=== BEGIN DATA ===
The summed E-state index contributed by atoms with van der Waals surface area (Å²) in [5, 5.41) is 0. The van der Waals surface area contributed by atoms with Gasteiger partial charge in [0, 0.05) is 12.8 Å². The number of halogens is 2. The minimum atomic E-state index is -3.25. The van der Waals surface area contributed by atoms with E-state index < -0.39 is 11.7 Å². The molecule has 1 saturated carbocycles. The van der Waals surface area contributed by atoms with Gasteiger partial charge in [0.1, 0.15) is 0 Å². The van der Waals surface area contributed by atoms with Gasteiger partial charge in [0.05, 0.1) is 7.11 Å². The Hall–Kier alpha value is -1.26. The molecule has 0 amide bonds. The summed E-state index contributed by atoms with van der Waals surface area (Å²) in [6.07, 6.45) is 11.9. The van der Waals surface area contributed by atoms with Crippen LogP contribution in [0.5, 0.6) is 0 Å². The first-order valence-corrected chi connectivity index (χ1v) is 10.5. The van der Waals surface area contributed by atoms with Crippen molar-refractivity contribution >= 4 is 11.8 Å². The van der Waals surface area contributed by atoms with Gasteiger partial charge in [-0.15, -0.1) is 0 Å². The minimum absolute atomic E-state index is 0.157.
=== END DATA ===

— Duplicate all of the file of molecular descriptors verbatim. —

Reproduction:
The summed E-state index contributed by atoms with van der Waals surface area (Å²) in [5, 5.41) is 0. The van der Waals surface area contributed by atoms with Gasteiger partial charge in [0, 0.05) is 12.8 Å². The number of halogens is 2. The minimum atomic E-state index is -3.25. The van der Waals surface area contributed by atoms with E-state index < -0.39 is 11.7 Å². The molecule has 1 saturated carbocycles. The van der Waals surface area contributed by atoms with Gasteiger partial charge in [0.1, 0.15) is 0 Å². The van der Waals surface area contributed by atoms with Gasteiger partial charge in [0.05, 0.1) is 7.11 Å². The Hall–Kier alpha value is -1.26. The molecule has 0 amide bonds. The summed E-state index contributed by atoms with van der Waals surface area (Å²) in [6.07, 6.45) is 11.9. The van der Waals surface area contributed by atoms with Crippen LogP contribution in [0.5, 0.6) is 0 Å². The first-order valence-corrected chi connectivity index (χ1v) is 10.5. The van der Waals surface area contributed by atoms with Crippen molar-refractivity contribution >= 4 is 11.8 Å². The van der Waals surface area contributed by atoms with Gasteiger partial charge in [-0.15, -0.1) is 0 Å². The minimum absolute atomic E-state index is 0.157.